|By Matthew Sturdevant, The Hartford Courant, Conn.|
|McClatchy-Tribune Information Services|
Increasing profitability on those lines could be accomplished by increasing prices, decreasing costs or both.
At the same time, the company wants to increase revenues on its life insurance, specialty commercial, small-business commercial and mutual funds business. Those business lines are already producing high profit returns.
The company hopes to increase revenue while maintaining that same profitability — which contrasts with some companies' efforts to increase revenue by decreasing prices which can lessen profitability.
As part of its effort to grow its mutual fund business, for example, The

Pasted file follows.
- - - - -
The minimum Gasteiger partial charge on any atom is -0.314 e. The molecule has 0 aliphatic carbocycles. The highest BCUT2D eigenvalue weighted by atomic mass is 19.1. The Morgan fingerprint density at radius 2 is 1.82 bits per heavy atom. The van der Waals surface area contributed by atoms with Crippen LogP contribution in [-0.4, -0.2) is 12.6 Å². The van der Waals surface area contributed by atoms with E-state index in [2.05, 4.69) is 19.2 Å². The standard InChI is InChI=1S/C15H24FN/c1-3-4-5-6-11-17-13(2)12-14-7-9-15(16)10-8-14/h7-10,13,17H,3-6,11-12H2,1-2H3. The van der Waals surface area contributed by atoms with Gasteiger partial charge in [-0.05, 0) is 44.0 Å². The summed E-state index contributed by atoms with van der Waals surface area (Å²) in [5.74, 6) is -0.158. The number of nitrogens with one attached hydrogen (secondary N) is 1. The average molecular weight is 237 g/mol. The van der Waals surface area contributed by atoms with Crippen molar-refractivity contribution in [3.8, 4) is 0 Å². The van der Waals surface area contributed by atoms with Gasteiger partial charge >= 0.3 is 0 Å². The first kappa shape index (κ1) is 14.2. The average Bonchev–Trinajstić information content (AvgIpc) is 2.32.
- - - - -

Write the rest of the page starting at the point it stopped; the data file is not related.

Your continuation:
In its Consumer Markets segment, which is personal homeowners' and auto insurance, The
The strategy is in direct contrast to stiff price competition in personal lines among other insurers, such as
While more people are buying personal-lines insurance directly online, the majority still prefer to use an agent. In 2006, 80 percent of The
The company's catastrophe loss ratio — the amount it pays in damage from major storms such has hurricanes compared with the premiums it charges — decreased in the Northeast because of higher prices and less exposure along the coast. Tornadoes and hail storms meant that the company had a worse loss ratio in the Midwest and Southwest than in the Southeast and Northeast, and it will change its prices accordingly.
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